Editorial: Japan shouldn’t call itself the A-bombed nation

We couldn’t believe our ears. The Japanese government had refused to lend its support to the joint statement on the humanitarian impact of nuclear weapons that was submitted at the Second Preparatory Committee for the 2015 Nuclear Non-proliferation Treaty (NPT) Review Conference.

Over 70 nations were backing the statement and yet Japan had become bogged down by this language: “It is in the interest of the very survival of humanity that nuclear weapons are never used again, under any circumstances.”

We find it hard to comprehend how the Japanese government could reject such sound reasoning. 

Contradiction of the “nuclear umbrella”

Japan’s pursuit of non-nuclear diplomacy has been inadequate, but it continues this course out of a sense of mission so that the atomic bombings of Hiroshima and Nagasaki are not repeated elsewhere in the world. But if the government’s actions do not jibe with its rhetoric for nuclear abolition, then all its efforts are for naught.

In Switzerland, where the preparatory committee has gathered, a demonstration to protest the Japanese government’s decision was promptly staged. A-bomb survivors were deeply disappointed, and criticism and dismay directed toward Japan from the international community will only grow.

Mari Amano, the Ambassador of Japan to the Conference on Disarmament in Geneva, reportedly explained to Hiroshima Mayor Kazumi Matsui, and others, in Switzerland that “The statement is not consistent with the policy of the Japanese government, which is seeking measures to move toward the elimination of nuclear weapons on a step-by-step basis.” Apparently, the government is not really motivated to abolish nuclear arms at one stroke.

The reason for this reluctance is Japan’s reliance on the U.S. nuclear umbrella for its national security. In the first place, however, appealing for the abolition of nuclear weapons while continuing to rely on the nuclear umbrella is a contradiction.

According to such sources as the delegation from South Africa, which announced the statement, the original draft of the document had included wording which flatly declared that nuclear weapons are “illegal.” However, in hopes of gaining the A-bombed nation’s endorsement, this language was removed.

Will Japan seek its own nuclear arsenal?

Still, the Japanese government remained opposed to the additional wording “under any circumstances” and asked that this language be omitted, too. This is why the nations involved in negotiating the statement were unable to overcome their differences.

Despite this, Japan’s Ministry of Foreign Affairs was defiant. In the past, it said, Japan would have categorically rejected the statement from the start. This time, the government worked hard to negotiate adjustments in the language until the very last moment. Japan’s stance, it went on, is different from prior cases and the possibility exists that Japan will join a similar statement in the future.

But to our mind, this is self-justification. To oppose the phrase “under any circumstances” means that the Japanese government is conceding that nuclear weapons can be used if the situation allows.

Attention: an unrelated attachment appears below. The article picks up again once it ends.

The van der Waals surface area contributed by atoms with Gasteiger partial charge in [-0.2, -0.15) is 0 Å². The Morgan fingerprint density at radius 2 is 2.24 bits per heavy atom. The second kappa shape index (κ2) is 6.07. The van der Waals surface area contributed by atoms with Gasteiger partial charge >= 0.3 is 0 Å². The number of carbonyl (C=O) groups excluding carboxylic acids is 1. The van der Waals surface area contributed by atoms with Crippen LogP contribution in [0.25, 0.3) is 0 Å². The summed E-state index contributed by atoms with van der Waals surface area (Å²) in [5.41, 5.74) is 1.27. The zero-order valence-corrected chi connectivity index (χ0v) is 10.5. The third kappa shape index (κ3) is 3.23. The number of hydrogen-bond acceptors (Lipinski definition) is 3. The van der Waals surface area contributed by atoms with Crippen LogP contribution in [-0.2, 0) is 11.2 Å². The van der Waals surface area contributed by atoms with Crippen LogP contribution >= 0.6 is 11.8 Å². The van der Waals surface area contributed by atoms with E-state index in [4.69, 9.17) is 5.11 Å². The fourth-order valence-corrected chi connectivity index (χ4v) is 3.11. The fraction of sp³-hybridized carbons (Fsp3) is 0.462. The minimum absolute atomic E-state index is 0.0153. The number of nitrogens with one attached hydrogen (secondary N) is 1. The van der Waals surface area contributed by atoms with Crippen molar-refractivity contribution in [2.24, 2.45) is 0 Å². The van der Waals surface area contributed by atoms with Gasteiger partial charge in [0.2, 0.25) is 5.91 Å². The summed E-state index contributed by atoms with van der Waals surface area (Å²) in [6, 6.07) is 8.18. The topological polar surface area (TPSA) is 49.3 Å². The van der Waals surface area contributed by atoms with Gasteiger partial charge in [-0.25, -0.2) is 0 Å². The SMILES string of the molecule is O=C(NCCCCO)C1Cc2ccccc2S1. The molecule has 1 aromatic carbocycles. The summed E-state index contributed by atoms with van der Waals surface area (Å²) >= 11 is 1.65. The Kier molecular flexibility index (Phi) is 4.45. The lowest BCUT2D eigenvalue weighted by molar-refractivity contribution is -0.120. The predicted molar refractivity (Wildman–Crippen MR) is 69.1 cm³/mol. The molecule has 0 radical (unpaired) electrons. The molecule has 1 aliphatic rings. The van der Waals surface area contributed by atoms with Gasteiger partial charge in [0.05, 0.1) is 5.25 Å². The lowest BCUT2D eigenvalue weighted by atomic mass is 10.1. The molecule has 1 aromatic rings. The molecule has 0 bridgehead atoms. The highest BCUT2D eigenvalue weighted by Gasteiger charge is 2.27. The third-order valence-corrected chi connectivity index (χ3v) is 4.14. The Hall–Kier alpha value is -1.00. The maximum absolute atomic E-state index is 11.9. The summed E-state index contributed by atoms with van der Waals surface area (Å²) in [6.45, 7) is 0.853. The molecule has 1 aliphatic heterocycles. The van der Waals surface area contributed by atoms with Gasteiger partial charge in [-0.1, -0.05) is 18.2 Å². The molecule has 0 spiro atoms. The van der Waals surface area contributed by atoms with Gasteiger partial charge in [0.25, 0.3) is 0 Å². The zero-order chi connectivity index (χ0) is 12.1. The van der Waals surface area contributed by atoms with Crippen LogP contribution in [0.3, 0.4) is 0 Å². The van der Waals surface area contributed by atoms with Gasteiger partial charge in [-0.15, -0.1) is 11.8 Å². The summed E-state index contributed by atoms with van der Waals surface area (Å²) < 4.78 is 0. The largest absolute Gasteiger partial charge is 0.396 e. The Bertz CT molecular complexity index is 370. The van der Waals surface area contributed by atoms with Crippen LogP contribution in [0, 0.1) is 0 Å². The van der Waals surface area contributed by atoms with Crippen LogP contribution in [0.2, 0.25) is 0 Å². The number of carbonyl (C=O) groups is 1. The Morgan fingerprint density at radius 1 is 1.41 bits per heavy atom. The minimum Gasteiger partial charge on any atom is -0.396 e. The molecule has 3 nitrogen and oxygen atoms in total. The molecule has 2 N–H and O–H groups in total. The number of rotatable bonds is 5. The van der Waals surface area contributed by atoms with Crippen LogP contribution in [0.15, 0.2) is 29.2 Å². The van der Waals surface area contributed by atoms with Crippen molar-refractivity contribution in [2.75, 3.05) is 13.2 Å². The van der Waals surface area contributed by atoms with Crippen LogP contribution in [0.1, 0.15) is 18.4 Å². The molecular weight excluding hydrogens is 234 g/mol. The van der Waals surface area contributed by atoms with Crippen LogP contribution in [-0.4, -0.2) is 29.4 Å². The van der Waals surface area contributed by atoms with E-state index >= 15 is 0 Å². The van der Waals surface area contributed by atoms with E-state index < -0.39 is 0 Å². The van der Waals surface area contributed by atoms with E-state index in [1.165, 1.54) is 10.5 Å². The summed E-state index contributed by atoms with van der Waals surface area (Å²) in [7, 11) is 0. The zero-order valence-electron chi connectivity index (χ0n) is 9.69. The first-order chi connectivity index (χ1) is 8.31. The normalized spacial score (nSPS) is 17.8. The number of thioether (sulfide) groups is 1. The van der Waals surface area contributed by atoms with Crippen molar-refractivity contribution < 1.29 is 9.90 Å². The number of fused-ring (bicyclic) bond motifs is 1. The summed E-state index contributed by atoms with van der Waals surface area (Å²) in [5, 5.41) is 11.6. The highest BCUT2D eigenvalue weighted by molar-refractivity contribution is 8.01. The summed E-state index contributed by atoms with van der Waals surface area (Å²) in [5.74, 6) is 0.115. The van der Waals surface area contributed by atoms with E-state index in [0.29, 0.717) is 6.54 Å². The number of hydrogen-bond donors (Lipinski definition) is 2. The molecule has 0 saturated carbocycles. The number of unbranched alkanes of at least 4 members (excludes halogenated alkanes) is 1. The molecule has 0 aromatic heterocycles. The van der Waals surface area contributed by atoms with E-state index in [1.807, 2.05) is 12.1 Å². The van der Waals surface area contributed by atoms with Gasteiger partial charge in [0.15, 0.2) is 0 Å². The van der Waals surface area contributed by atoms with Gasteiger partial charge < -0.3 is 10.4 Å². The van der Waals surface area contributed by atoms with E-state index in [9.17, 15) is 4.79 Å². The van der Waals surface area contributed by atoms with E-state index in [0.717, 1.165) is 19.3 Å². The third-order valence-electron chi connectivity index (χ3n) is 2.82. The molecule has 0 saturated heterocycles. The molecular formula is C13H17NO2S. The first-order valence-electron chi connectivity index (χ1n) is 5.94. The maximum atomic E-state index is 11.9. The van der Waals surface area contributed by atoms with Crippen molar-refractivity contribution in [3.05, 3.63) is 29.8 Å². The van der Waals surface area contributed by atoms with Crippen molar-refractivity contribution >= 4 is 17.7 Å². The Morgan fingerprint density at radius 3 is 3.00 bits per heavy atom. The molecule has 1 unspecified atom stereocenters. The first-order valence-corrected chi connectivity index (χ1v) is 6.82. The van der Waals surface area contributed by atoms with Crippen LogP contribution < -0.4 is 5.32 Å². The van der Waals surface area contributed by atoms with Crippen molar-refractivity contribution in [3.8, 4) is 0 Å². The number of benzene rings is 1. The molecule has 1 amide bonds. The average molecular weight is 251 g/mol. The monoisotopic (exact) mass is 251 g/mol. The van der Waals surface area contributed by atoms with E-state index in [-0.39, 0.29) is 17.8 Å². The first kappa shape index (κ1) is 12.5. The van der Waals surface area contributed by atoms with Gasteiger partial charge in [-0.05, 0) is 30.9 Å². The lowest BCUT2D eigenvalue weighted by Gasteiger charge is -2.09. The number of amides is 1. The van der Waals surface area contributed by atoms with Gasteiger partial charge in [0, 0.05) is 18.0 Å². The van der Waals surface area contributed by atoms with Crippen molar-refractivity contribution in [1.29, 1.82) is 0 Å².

It is no exaggeration to say that the nation’s non-nuclear diplomacy has ended in failure. After this, apart from the United States, no other nation will give an ear to what the A-bombed nation says.

For Prime Minister Shinzo Abe, whose policies tilt toward the United States, the criticism coming from A-bomb survivors and the international community is apparently not as important as Mr. Abe’s attachment to the nuclear umbrella.

At the same time, we suspect the decision also hinted at Mr. Abe’s desire to keep open the option of arming the nation itself with nuclear weapons. Based on bellicose comments made by the prime minister and fellow Liberal Democratic Party lawmakers, such speculation is unavoidable.

Conditions in East Asia, it is true, have grown more tense as a result of China strengthening its navy and North Korea’s continuing nuclear development efforts. The timing of such moves has affected Japan’s national security climate.

Still, from another vantage point, it is plainly true that the musclebound nuclear might of the United States has pushed China and North Korea toward fortifying their own weaponry. And the nuclear umbrella has been unable to prevent these actions.

What the Abe administration must not do is spur relations of threats and counterthreats with our neighbors in the region. It is time for the administration to reflect again on the real meaning of the A-bomb experience, in order to ease these tensions.

“No others should endure the same suffering.” This is the warning made by the A-bombed city, which experienced such tragedy firsthand, for the sake of humanity’s future. As a result, world leaders have hesitated to use nuclear weapons since the first A-bomb attacks.

In this way, Hiroshima and Nagasaki have indeed served as a deterrent, turning nuclear weapons into arms which should never be used.

Japanese government betrays humanity

The joint statement includes the very natural sentiment: “The only way to guarantee that nuclear weapons will never be used again is through their total elimination.” If the Japanese government cannot recognize that their rebuff of the statement was tantamount to betraying the A-bomb survivors and humanity itself, this is truly regrettable.

How can peace in East Asia be created without continuing to rely on the nuclear umbrella? The actions taken by the Abe government make it difficult for Japan to engage in real non-nuclear diplomacy and a new start for its role in advancing nuclear abolition. Is Japan really the A-bombed nation? In our view, the government shouldn’t be using that label.

(Originally published on April 26, 2013)